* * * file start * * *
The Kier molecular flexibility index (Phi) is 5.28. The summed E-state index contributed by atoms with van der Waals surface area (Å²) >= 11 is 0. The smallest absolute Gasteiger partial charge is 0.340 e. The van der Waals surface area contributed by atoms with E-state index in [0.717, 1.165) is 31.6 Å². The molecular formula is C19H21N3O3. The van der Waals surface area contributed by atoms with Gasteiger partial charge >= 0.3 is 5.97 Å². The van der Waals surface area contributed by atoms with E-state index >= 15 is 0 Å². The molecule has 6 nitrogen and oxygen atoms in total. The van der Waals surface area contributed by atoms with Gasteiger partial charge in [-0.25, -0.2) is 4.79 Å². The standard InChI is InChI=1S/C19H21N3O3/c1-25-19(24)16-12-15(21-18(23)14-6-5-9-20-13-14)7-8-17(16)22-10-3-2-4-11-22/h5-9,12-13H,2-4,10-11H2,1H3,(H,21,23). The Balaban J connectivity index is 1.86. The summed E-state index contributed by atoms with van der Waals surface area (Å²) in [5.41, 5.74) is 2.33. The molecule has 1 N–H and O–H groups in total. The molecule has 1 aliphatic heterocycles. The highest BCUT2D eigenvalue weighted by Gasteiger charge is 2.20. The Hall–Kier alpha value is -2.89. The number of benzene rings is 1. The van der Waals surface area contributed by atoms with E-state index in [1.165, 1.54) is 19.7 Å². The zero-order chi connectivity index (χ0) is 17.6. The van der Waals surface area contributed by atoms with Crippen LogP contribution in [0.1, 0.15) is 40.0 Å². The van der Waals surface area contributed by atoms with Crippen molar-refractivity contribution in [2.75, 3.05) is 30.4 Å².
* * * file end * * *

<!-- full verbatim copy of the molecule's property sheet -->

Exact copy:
The Kier molecular flexibility index (Phi) is 5.28. The summed E-state index contributed by atoms with van der Waals surface area (Å²) >= 11 is 0. The smallest absolute Gasteiger partial charge is 0.340 e. The van der Waals surface area contributed by atoms with E-state index in [0.717, 1.165) is 31.6 Å². The molecular formula is C19H21N3O3. The van der Waals surface area contributed by atoms with Gasteiger partial charge >= 0.3 is 5.97 Å². The van der Waals surface area contributed by atoms with E-state index >= 15 is 0 Å². The molecule has 6 nitrogen and oxygen atoms in total. The van der Waals surface area contributed by atoms with Gasteiger partial charge in [-0.25, -0.2) is 4.79 Å². The standard InChI is InChI=1S/C19H21N3O3/c1-25-19(24)16-12-15(21-18(23)14-6-5-9-20-13-14)7-8-17(16)22-10-3-2-4-11-22/h5-9,12-13H,2-4,10-11H2,1H3,(H,21,23). The Balaban J connectivity index is 1.86. The summed E-state index contributed by atoms with van der Waals surface area (Å²) in [5.41, 5.74) is 2.33. The molecule has 1 N–H and O–H groups in total. The molecule has 1 aliphatic heterocycles. The highest BCUT2D eigenvalue weighted by Gasteiger charge is 2.20. The Hall–Kier alpha value is -2.89. The number of benzene rings is 1. The van der Waals surface area contributed by atoms with E-state index in [1.165, 1.54) is 19.7 Å². The zero-order chi connectivity index (χ0) is 17.6. The van der Waals surface area contributed by atoms with Crippen LogP contribution in [0.1, 0.15) is 40.0 Å². The van der Waals surface area contributed by atoms with Crippen molar-refractivity contribution in [2.75, 3.05) is 30.4 Å².